OSHA cites New York contractor for exposing workers to excavation hazards at high school construction site

Contractor faces $197K in fines after complaint leads to inspection

VERONA, N.J. - Acting on a complaint in June 2016, the U.S. Department of Labor's Occupational Safety and Health Administration found employees of one of the area's largest general contractors working in an unprotected 10-foot deep excavation at a suburban New Jersey high school, in violation of federal safety and health laws. OSHA announced today it has issued citations for nine violations - one willful and eight serious - to The Landtek Group Inc., a New York-based general contractor that specializes in sports facility design and construction. The company faces $197,752 in fines as a result.

The citations - issued on Dec. 20, 2016 - follow an OSHA inspection at Verona High School in Verona on June 22, 2016, where the agency found that Landtek allowed its workers to enter and work in an unprotected, 10-foot deep excavation that had no protective systems in place, as required. Landtek is the general contractor for site improvements at Verona High School, including the construction of new tennis courts and synthetic turf fields. "Without needed protections in place, an excavation can quickly become a grave as thousands of pounds of soil collapse upon workers below ground. The Landtek Group must re-examine its safety procedures and take all available precautions - including installing shoring or other means - to prevent unexpected movement or collapses of the soil that can lead to disaster," said Kris Hoffman, director of OSHA's Parsippany Area Office. The contractor was cited with a willful violation for exposing workers to cave-in hazards because the excavation lacked proper cave-in protection or safeguards. OSHA cited serious violations related to Landtek's failure to prevent employee exposures to fall, atmospheric and explosion hazards, as well as failures to:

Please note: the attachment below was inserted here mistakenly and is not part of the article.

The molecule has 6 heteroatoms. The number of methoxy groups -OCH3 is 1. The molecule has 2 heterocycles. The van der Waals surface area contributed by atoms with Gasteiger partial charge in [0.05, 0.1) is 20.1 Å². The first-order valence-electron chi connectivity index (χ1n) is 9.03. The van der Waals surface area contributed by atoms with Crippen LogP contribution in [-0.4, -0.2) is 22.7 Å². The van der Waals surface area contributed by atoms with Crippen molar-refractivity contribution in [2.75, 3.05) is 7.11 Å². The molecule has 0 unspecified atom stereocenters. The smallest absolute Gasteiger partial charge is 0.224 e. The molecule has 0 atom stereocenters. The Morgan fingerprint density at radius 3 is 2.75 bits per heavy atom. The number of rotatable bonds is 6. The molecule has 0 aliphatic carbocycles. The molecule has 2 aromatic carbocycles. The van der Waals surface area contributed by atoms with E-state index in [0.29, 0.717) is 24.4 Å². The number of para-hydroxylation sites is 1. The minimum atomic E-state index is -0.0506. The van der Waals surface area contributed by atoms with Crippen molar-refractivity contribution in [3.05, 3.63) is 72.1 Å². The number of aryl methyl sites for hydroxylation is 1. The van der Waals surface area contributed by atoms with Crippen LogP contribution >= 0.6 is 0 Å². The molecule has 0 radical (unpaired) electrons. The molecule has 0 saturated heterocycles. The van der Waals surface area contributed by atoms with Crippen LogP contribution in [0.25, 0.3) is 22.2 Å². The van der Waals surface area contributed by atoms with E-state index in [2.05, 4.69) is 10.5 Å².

• Have a competent person inspect the excavation.
  • Have a written permit space program.
  • Train employees on safely performing their job duties and the hazards associated with them.
  • Coordinate rescue and emergency services for workers entering a sewer manhole.
  • Provide mechanical retrieval equipment in case of an emergency.

OSHA has a national emphasis program on trenching and excavations. The trenching standards require protective systems on trenches deeper than 5 feet, and soil and other materials kept at least 2 feet from the edge of trench.

Trenching Injuries & Deaths chart. Chart shows both Trench-Related Fatalities. Trench-Related Reported Injuries. 2012: 8 fatalities, 2 injuires 2013: 15 fatalities, 2 injuires 2014: 11 fatalities, 13 injuires 2015: 11 fatalities, 16 injuires 2016(YTD): 23 fatalities, 12 injuires Source: osha.gov. https://www.osha.gov/SLTC/trenchingexcavation/index.html

Under the Occupational Safety and Health Act of 1970, employers are responsible for providing safe and healthful workplaces for their employees. OSHA's role is to ensure these conditions for America's working men and women by setting and enforcing standards, and providing training, education and assistance.


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Source: Occupational Safety and Health Administration (OSHA)